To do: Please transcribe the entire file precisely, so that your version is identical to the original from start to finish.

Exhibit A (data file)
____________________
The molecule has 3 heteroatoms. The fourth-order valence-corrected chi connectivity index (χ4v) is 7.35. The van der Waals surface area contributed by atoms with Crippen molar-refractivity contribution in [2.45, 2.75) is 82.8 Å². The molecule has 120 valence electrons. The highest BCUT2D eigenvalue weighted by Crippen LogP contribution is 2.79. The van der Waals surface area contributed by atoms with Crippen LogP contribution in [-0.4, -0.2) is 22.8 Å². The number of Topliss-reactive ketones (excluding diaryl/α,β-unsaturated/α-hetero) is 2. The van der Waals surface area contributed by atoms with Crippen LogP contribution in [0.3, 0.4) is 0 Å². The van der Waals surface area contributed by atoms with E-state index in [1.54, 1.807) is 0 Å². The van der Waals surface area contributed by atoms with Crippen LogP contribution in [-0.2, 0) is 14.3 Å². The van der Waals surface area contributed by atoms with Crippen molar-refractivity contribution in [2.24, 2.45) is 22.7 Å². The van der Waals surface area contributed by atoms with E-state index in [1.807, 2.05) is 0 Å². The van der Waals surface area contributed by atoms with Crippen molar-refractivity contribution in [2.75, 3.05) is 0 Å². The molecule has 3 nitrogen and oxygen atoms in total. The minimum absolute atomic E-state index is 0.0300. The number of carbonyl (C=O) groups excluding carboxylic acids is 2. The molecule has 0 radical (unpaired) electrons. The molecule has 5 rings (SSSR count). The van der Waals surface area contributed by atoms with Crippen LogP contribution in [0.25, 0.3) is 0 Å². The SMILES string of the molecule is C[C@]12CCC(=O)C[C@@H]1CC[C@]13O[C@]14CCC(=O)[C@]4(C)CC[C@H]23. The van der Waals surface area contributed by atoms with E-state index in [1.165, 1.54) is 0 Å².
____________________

The molecule has 3 heteroatoms. The fourth-order valence-corrected chi connectivity index (χ4v) is 7.35. The van der Waals surface area contributed by atoms with Crippen molar-refractivity contribution in [2.45, 2.75) is 82.8 Å². The molecule has 120 valence electrons. The highest BCUT2D eigenvalue weighted by Crippen LogP contribution is 2.79. The van der Waals surface area contributed by atoms with Crippen LogP contribution in [-0.4, -0.2) is 22.8 Å². The number of Topliss-reactive ketones (excluding diaryl/α,β-unsaturated/α-hetero) is 2. The van der Waals surface area contributed by atoms with Crippen LogP contribution in [0.3, 0.4) is 0 Å². The van der Waals surface area contributed by atoms with E-state index in [1.54, 1.807) is 0 Å². The van der Waals surface area contributed by atoms with Crippen LogP contribution in [-0.2, 0) is 14.3 Å². The van der Waals surface area contributed by atoms with Crippen molar-refractivity contribution in [2.24, 2.45) is 22.7 Å². The van der Waals surface area contributed by atoms with E-state index in [1.807, 2.05) is 0 Å². The van der Waals surface area contributed by atoms with Crippen molar-refractivity contribution in [2.75, 3.05) is 0 Å². The molecule has 3 nitrogen and oxygen atoms in total. The minimum absolute atomic E-state index is 0.0300. The number of carbonyl (C=O) groups excluding carboxylic acids is 2. The molecule has 0 radical (unpaired) electrons. The molecule has 5 rings (SSSR count). The van der Waals surface area contributed by atoms with Crippen LogP contribution in [0.25, 0.3) is 0 Å². The SMILES string of the molecule is C[C@]12CCC(=O)C[C@@H]1CC[C@]13O[C@]14CCC(=O)[C@]4(C)CC[C@H]23. The van der Waals surface area contributed by atoms with E-state index in [1.165, 1.54) is 0 Å².